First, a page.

A stiff cantilever is oscillated closer to the sample than in noncontact mode. Part of the oscillation extends into the repulsive regime, so the tip intermittently touches or taps the surface. Very stiff cantilevers are typically used, as tips can get stuck in the water contamination layer.
The advantage of tapping the surface is improved lateral resolution on soft samples. Lateral forces such as drag, common in contact mode, are virtually eliminated. For poorly adsorbed specimens on a substrate surface, the advantage is clearly seen.
In Phase Contrast mode, the phase shift of the oscillating cantilever relative to the driving signal is measured. This phase shift can be correlated with specific material properties that effect the tip/sample interaction. The phase shift can be used to differentiate areas on a sample with such differing properties as friction, adhesion and viscoelasticity. The technique is used simultaneously with DFM mode so topography can be measured as well.
Force modulation refers to a method used to probe properties of materials through sample/tip interactions. The tip (or sample) is oscillated at a high frequency and pushed into the repulsive regime. The slope of the force-distance curve is measured which is correlated to the sample’s elasticity. The data can be acquired along with topography which allows comparison of height and material properties.
Electrical Modes for AFM
Electric Force Microscopy
EFM oscillates a conducting AFM tip to sense electric force gradients. Usually, this is done in 2 passes – one to measure the topography in a standard dynamic mode and the second to “lift” a set amount above the recorded profile to measure electric field strength. Using the phase signal, a map of the gradient of the electric field is created.
Kelvin Probe Force Microscopy
Like EFM, KFM also is an oscillating technique that requires a conducting probe. Kelvin Probe Force Microscopy (KFM) mode measures the work function of the surface. It is also known as surface potential microscopy.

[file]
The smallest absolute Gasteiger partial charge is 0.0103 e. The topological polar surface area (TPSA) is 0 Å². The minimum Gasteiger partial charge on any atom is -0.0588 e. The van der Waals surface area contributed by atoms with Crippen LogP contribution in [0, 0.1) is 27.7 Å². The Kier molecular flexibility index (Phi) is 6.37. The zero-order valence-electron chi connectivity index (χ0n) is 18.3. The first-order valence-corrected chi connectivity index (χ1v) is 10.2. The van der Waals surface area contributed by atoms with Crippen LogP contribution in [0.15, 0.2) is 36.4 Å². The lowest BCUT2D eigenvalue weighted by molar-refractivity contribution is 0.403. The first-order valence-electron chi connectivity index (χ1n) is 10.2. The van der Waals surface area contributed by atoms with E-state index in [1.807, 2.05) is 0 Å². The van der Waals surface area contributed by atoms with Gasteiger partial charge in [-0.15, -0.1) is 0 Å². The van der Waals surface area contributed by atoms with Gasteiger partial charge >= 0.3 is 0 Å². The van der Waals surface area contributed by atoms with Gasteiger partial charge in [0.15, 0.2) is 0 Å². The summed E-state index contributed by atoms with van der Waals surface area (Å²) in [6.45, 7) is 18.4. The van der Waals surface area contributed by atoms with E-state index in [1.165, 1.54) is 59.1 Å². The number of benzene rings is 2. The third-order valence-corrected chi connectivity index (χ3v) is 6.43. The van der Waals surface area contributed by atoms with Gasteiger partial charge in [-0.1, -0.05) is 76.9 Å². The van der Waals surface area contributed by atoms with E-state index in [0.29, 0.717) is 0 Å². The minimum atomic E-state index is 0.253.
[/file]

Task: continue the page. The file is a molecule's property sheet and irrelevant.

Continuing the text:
This mode can be done as a lift technique (dual pass) or as a single-pass method. The single-pass method, referred to as High Definition KFM (HD KFM), offers higher sensitivity for measuring the surface potential plus higher spatial resolution. HD KFM requires a second lock-in amplifier as shown below. Because the single pass does not require tip to “lift” above the surface, resolution of the electrical signal is much stronger and provides the added resolution.
Conducting AFM, or Scanning Spreadding Resistance (SSR), is used to image a material in contact mode with a conductive AFM tip. By biasing the tip (or sample) the current is measured passing from one to the other and a map ofthe conductivity (or inversely, resistivity) can be obtained.
Piezoresponse Force Microscopy
Piezoresponse Force Microscopy (PFM) mode is a Contact mode technique that maps piezoelectric domains. PFM uses the inverse piezoelectric effect by applying a voltage to use the resulting deformation in the material to map the piezoelectrical properties of a surface. This method requires a conductive probe and an applied AC signal. The amplitude and phase signals are used to measure piezoelectric orientation.